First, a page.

Mr. Welters, in response to questions from the Finance Committee, shared loan documents dated Dec. 6, 1999, showing that he lent Justice and Mrs. Thomas the entire purchase amount at an annual interest rate of 7.5 percent. While that rate was in line with what might have been found in the marketplace at the time, what made the arrangement unusually favorable was that over the course of the five-year loan, Justice Thomas did not have pay down any of the principal.
Instead, he simply had to make annual interest payments of $20,042. The principal amount borrowed would come due in a balloon payment on the loan’s maturity date, in December 2004. Vehicle loans like this one are very uncommon, experts said, because of the risk to the lender: The value of the collateral securing the loan — in this case, a motor coach — depreciates rapidly, while the outstanding principal remains constant.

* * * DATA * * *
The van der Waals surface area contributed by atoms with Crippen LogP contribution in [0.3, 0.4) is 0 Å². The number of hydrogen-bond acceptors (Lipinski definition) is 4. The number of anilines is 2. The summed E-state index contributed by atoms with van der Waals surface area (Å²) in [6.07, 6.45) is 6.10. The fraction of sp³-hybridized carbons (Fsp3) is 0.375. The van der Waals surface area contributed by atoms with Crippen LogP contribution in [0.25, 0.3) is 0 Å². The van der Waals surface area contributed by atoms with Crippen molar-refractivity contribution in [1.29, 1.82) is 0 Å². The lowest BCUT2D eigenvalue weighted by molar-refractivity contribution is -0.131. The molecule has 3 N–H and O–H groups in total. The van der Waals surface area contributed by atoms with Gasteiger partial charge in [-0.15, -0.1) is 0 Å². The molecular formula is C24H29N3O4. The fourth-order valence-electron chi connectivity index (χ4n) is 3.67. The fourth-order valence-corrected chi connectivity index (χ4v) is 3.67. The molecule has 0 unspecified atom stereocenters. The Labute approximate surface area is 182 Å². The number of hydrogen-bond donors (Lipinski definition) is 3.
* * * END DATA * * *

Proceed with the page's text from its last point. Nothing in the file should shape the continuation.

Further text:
In a handwritten note to Mr. Welters on his Supreme Court letterhead, dated the same day the loan documents were signed, Justice Thomas said the loan agreement should accurately reflect their understanding, and promised to abide by it to the letter, according to the Senate report.
But in 2004, when the principal came due, Justice Thomas did not make good on his debt, according to records obtained by the committee and cited in their report. Instead, Mr. Welters granted him a 10-year extension, with the same interest-only terms. This, despite the fact that the previous year Justice Thomas had collected $500,000 of a $1.5 million advance for his autobiography, according to his financial disclosures.
Then, in late 2008, Mr. Welters simply forgave the balance of the loan, according to the committee’s report.